Identification of Leptospire Urinary Shedders Among Roaming Dogs by Polymerase Chain Reaction (PCR)
Dogs may harbor pathogenic leptospires as serovar Canicola without overt clinical signs of infection. In serologic surveys of clinically healthy dogs, the wide prevalence of seroreactivity among serogroups suggests that subclinical infections and exposures to non-pathogenic serovars occur. Once infected, dogs may become urinary shedders and they might theoretically be thought as an environmental risk of infection.
To identify leptospire urinary shedders among free-roaming dogs.
Seven dogs were captured and serum and urine samples were obtained. Serum MAT was done for evaluation of anti-leptospiral antibodies against serovars belonging to 19 serogroups of pathogenic leptospires. Urine samples were submitted to conventional PCR according to Merien (1992). Attempts to isolate leptospires were made whenever PCR yielded positive results.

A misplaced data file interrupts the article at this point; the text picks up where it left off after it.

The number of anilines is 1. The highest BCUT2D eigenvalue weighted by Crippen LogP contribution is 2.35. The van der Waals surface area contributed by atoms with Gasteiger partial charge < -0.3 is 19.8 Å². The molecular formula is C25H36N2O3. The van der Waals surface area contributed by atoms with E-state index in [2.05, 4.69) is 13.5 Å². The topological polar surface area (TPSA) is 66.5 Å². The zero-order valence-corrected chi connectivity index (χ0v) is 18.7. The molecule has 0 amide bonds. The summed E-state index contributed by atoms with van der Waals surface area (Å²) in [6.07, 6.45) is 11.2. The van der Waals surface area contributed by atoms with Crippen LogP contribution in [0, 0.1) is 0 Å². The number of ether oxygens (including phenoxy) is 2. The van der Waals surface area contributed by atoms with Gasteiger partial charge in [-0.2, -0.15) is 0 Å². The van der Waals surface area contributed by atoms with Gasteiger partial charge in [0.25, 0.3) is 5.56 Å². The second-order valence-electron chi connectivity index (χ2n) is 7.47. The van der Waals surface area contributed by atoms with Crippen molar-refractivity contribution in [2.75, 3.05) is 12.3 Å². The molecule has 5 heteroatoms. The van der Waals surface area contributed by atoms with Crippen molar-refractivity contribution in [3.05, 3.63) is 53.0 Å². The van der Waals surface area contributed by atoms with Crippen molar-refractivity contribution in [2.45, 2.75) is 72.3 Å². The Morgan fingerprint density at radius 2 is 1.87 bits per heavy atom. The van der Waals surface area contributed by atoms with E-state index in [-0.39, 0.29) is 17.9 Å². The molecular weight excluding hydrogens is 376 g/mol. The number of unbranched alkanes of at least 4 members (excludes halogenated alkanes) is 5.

Antibodies against serovar grippotyphosa (4/7), pomona (2/7), butembo (3/7), castellonis (1/7), Copenhageni (2/7), Icterohaemorrhagiae (2/7), Hardjo (1/7), e Wolffi (1/7) were found in low titers (< 400). All dogs but one were previously vaccinated with bivalent vaccine (Icterohaemorrhagiae and Canicola). Positive PCR results, with amplification of a band (331 pb) was yielded from two dogs, one vaccinated and one unvaccinated dog. Urinary shedding was confirmed three times more, within a period of three months in one dog. Antimicrobial treatment (doxycycline) of the dog resulted apparently in the clearance of infection. Attempts to cultivate the organism were frustrating. Sequencing of amplicons revealed homology to sequences of Icterohaemorrhagiae at the Gene Bank.
Urine PCR is a useful tool for identification of subclinically infected dogs, aiming to prevent urinary shedding of leptospires.